Sequence editor

For some reason I cannot drag the timebar on the sequence past a certain point. It jumps back to frame 18000. Have I exceeded the default animation length or something? Is there somewhere to set the maximum frames?


I do not know what the limit might be, but I do believe that you must specify the (starting and) ending frame-number in the box at the bottom of the screen. Perhaps this is now 18,000?

you cannot exceed the 180,000 frames limit,

you may find this is quite a pain, and i hate it,

i have no idea why there are restrictions like this on blender, and its really stupid

so, yes, you have exceed your restriction limit of 180000 frames,

lets hope in the next version of blender, they get rid of this restriction


this is a bit limiting isn’t it. maybe blender gets unstable if the movie file is massive.


Well, I searched the source with grep -rl “18000” * and found matches here:


It appears to be a “great big number” that someone arbitrarily chose and, without making it a #define constant, scattered throughout the code. I don’t immediately see any memory structures that are dependent upon this particular value. I don’t readily see any reason why this value was chosen nor any inherent problems in changing it to something else.

I agree that the value should be increased, and that it should be #defined as a global constant so that it can be easily and reliably changed.

There seem to be quite a few arbitrary limits in blender like 18000 frames, max 32 rvk, 16 materials per mesh etc. There used to be a arbitrary limit on the number of verts in a mesh which has now been removed. Many of these are not accessed everywhere in the code through a #define. I have no idea why the original code started out this way.

What are the chances that these will get removed soon?

I would really like to get the 32rvk limit off.

I guess has the bugs/requests list? I don’t know. But it needs to be logged by someone who knows how to do it.

I can tell you that legacy code is full of peculiarities like this. It’s just the way that code winds up. But it’s also easily changed, especially if there’s already a global include-file to which it can be added, without having to diddle with makefiles. I agree that all of these limits should be relaxed. Blender is “growing up.”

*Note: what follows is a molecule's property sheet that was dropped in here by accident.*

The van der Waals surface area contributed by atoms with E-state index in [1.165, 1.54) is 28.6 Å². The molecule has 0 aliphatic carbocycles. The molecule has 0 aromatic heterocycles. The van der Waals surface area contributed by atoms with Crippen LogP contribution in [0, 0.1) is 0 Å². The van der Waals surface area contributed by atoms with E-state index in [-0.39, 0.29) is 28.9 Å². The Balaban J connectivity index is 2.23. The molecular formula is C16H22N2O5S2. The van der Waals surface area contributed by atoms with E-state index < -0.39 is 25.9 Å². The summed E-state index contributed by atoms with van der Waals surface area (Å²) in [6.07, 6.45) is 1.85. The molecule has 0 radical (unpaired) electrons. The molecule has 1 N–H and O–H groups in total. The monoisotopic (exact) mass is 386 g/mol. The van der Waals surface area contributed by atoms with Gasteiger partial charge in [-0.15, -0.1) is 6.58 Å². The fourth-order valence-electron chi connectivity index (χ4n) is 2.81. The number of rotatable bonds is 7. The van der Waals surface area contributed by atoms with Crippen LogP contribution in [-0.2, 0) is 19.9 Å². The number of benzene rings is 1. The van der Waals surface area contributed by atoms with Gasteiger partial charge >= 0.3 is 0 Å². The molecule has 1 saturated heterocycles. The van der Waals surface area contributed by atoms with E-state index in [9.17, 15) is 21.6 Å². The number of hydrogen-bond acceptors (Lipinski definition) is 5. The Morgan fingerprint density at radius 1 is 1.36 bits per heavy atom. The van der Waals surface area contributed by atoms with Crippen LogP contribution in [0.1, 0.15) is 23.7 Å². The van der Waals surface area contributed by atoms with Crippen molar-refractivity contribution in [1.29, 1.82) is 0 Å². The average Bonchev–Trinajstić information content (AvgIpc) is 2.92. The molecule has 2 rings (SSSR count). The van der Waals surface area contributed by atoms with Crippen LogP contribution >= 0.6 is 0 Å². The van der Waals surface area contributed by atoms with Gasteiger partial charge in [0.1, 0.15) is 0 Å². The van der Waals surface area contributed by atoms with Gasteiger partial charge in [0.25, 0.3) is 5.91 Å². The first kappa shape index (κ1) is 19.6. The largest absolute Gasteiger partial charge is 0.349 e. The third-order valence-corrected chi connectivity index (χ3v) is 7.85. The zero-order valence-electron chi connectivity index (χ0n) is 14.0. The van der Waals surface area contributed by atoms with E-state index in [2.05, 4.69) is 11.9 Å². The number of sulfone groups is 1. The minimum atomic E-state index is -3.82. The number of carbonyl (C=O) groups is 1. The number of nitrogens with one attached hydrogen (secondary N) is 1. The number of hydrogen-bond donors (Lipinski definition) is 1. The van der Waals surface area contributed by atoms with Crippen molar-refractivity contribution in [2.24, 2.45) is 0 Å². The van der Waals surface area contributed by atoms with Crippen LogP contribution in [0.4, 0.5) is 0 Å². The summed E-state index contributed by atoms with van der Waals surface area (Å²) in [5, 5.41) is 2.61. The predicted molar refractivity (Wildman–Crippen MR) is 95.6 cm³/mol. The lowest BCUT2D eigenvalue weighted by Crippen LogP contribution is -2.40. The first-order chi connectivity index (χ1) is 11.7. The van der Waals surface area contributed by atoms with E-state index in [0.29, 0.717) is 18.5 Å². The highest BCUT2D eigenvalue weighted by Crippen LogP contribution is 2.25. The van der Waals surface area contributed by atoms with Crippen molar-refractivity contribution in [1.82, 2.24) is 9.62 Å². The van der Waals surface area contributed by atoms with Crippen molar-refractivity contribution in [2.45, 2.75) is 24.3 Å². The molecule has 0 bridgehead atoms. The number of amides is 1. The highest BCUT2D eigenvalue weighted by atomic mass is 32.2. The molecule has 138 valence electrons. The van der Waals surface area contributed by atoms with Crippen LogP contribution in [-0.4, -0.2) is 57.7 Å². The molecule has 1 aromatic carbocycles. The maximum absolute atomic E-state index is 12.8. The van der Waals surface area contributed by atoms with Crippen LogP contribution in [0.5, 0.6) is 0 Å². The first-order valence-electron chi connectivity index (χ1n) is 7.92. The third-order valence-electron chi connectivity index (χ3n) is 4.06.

It seems atleast the RVK limit will be going up soon:

63 keys instead of 32

Well 18000 isn’t totally arbitary, it’s exactly 10 minutes of 30fps video.
The 10 minute value is totally arbitary afaik, but at least they didn’t just pick “18000” out of thin air :wink:

Incidentally, it is simpler to code structures that have an upper limit to their size (however arbitary) than to code something unlimited.

I don’t agree. Any vallue that needs to be stored in a program is normally held in a ‘variable’ of some sort (integer, double real, array, whatever). The type of variable determines the maximum amount that can be stored in that variable. When there is some ‘limit’ imposed other then the upper limit of the used variable type it means that there is ADDITIONAL coding done to impose (and check) that limit.

However, there can be reasons for imposing limits. For example, if the amount stored is being processed then resulting numbers from certain calculations might get to big to be stored in another specific (choosen) type of variable. So the limit might be imposed ‘backwards’ from a calculation that hits another limit.

10 minutes is very short. I see no reason why this limitation is so low. Especially while working with the sequence editor it is very limiting since you are putting series of shots together. It is a massive limitation to only be able to create 10 minute long movies in Blender. Limit should be like three hours atleast.

Actually, Tgremlin, in this case I don’t think you’ll find that to be an issue anywhere in this application. All integers are 32-bit, and all the major structures are lists, trees, hash-tables and the like – all of which are by their nature extensible.

The number “18,000” is indeed 10 minutes of video, and I am sure that in this case it was basically selected as a reasonableness-figure. And there are plenty of cases where this is fine, because people do mkae tpyos. :wink: But in the case of the Sequence Editor, today, this limit has become too-small.

Try animating it in chunks than recombining it.

I completely agree with you. Just tried to explain to those that don’t know this programming stuff. Still I think that the limit has been set in the past for SOME reason as I tried to explain that such limits are coded instead of being the result of the used variable type. We must not forget that the Blender codebase is some years old now and just a few years ago processing power was of a completely different (as in lesser) amount then we have available today. I’m not familliar with Blender’s internals but I’m sure these limits can be raised substantially without problems.